L. That depends on what level that student is. If they’re just a beginner, or perhaps a person having problems with basic issues such as hand position, posture (whether standing or sitting), or even how to place the bow properly, or to place fingers properly on the fingerboard into the string, then you have to make sure that you find a good etude for that need, or even a more general exercise. There are lots of exercises for left hand position: to reinforce the gross strength of the fingers, to place them properly on the string—in the right way, in the right position and only with the [tips? (the word didn’t come through clearly)] of the fingers. But once that person already has advanced enough to understand how to take care of this basic technical stuff, then it’s necessary to use other material, to build their technique and become a more agile skillful player. With an etude there’s a lot of things that could be developed. So many things. Etudes should not be viewed as amusical exercises. They ought to be viewed as concentrated vitamins to stimulate the body to solve musical problems that would otherwise take longer to address in a musically complicated sonata or concerto. So, etudes must be played like concerti: very musically. As should scales, by the way. I don’t believe that these areas should be separated: scales and etudes from concerti and concert pieces. They’re all supposed to be a part of music.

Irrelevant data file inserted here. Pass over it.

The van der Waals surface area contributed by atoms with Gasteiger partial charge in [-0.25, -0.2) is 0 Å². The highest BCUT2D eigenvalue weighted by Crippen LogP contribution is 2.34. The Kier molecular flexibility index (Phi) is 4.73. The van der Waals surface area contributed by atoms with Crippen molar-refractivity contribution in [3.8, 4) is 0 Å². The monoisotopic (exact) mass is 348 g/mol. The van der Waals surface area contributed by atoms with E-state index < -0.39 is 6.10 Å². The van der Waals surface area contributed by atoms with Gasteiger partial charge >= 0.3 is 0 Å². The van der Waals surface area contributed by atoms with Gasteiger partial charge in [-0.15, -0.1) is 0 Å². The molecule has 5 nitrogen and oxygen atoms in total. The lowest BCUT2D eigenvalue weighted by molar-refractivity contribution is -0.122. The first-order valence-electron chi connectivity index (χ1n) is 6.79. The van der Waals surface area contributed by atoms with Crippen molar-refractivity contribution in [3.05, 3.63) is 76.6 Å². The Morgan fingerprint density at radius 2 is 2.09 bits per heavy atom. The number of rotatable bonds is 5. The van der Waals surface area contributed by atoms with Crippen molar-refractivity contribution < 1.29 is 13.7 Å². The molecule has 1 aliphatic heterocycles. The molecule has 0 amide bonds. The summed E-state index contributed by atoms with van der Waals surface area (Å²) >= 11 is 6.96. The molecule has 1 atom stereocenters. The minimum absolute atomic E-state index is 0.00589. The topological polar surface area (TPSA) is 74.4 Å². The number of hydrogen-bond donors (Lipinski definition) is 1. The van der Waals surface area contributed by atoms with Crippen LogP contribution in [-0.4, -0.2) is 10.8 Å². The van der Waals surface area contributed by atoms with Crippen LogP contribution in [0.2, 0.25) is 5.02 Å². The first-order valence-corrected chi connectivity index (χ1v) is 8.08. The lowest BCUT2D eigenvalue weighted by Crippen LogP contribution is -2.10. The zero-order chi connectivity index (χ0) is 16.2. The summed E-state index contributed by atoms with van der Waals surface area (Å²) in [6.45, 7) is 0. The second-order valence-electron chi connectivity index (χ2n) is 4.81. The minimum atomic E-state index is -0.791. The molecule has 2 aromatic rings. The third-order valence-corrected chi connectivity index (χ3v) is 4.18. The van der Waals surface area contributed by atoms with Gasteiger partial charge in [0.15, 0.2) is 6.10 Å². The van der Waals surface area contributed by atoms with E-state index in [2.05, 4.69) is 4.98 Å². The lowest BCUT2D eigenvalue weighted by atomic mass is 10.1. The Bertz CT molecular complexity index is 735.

K. I remember being tremendously impressed by how musically you could play an arpeggio.